08/01/2010 - Denmark is to hogs in Europe what Iowa is in the United States. So the Danes can provide lessons for U.S. farmers and the Obama administration when it comes to restricting the use of antibiotics on hog farms.
The nation banned the use of antibiotics for growth promotion in hogs in the 1990s, a step that the Obama administration is proposing for U.S. farms. That move cut antibiotic use by 40 percent. Denmark next halted the use of antibiotics for anything other than treating ill animals. Farms could no longer give antibiotics to young pigs to prevent them from getting ill, a practice that became common decades ago in the United States and Europe as pigs were weaned earlier so farms could get as many litters as possible from their sows.
The second restriction resulted in an actual increase in total antibiotic use as farmers found themselves treating more sick pigs, a fact that's often cited by the U.S. industry in arguing against restrictions on the drugs' use.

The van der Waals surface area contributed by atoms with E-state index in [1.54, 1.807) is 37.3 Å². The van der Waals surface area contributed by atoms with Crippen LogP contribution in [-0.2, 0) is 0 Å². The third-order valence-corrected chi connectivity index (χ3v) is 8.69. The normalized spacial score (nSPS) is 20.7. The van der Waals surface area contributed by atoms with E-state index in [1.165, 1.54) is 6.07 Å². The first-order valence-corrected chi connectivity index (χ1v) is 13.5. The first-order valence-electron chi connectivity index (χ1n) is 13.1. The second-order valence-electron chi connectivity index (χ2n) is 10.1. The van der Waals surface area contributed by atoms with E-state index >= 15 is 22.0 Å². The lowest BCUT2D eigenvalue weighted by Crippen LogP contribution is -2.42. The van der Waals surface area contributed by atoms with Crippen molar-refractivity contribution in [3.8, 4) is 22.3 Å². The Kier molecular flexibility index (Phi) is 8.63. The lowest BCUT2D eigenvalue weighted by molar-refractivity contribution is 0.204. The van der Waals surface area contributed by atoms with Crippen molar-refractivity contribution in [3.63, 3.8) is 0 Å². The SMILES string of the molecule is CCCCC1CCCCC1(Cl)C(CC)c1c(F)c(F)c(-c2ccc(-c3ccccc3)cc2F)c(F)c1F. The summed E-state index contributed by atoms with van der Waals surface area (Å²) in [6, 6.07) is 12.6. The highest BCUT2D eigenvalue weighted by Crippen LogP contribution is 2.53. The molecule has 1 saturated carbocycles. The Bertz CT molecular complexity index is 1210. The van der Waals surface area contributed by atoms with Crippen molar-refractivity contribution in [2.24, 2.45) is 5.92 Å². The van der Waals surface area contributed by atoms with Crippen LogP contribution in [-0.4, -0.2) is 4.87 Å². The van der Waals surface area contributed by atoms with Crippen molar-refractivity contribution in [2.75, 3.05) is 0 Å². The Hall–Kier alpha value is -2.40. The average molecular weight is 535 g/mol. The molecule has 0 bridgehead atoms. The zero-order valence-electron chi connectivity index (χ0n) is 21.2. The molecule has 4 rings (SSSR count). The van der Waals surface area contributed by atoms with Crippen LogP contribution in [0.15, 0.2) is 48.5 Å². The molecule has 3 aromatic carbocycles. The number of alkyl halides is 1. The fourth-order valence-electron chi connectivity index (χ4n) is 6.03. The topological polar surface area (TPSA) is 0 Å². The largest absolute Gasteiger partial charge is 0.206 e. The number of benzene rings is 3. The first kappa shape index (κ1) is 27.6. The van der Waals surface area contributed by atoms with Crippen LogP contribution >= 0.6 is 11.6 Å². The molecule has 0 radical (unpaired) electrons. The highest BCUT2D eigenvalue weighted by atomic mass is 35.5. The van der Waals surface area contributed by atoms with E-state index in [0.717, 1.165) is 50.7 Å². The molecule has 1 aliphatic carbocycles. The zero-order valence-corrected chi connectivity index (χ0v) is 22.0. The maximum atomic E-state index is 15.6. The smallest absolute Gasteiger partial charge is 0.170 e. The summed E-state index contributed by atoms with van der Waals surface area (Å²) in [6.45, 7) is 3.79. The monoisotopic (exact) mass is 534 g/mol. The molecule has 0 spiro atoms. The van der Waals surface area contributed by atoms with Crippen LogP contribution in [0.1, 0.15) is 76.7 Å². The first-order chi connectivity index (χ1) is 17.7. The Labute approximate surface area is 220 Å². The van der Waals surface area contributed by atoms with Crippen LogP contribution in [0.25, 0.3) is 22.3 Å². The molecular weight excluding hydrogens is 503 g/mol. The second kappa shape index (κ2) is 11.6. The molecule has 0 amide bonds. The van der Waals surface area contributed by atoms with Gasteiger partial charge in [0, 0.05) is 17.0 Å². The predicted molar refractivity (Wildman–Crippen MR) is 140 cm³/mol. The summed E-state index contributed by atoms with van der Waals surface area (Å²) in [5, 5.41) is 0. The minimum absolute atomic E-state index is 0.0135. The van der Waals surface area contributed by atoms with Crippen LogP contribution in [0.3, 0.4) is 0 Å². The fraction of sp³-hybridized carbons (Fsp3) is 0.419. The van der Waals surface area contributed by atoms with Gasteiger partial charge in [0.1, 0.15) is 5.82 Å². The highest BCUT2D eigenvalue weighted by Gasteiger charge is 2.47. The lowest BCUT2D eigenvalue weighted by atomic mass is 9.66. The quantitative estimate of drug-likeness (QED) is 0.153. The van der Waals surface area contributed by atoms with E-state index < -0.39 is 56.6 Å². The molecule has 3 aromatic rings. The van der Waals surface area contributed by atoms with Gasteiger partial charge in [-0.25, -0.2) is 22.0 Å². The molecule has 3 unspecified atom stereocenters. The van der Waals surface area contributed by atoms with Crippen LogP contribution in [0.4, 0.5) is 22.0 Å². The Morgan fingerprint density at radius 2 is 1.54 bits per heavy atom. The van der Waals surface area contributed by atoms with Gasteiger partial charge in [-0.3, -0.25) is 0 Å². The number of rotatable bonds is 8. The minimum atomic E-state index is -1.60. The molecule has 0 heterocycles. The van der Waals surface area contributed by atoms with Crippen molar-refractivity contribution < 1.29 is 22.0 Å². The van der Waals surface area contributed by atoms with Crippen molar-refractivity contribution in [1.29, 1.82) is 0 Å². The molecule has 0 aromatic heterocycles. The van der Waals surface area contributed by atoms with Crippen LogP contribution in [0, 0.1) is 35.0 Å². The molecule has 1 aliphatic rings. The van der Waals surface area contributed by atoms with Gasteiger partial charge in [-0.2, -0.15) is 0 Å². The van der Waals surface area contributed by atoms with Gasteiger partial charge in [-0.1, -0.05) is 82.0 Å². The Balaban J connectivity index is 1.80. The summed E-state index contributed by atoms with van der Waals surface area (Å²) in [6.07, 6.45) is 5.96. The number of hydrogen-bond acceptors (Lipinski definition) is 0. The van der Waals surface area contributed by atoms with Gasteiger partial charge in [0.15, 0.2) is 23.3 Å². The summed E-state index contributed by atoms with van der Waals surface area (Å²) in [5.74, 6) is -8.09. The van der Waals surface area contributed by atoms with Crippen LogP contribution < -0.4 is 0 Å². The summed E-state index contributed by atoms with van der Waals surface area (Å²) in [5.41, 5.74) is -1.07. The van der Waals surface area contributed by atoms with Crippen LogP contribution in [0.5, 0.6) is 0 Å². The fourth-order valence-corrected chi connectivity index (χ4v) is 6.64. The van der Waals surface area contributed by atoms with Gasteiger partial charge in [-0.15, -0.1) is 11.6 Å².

Danish farmers have been forced to make changes in their operations, including keeping newborn pigs with their mothers for a week longer, to try to protect them from getting ill.
"When the ban came I was very much against it," Munck said at a briefing for congressional aides arranged by the Pew on Human Health and Industrial Farming, an advocacy group. "Now, I think it's one of the best things that has happened to the Danish farmers. Today it's more interesting taking care of pigs."
Read the full article, Farmers in Denmark Adjust to Livestock Antibiotic Ban on the Des Moines Register's Web site.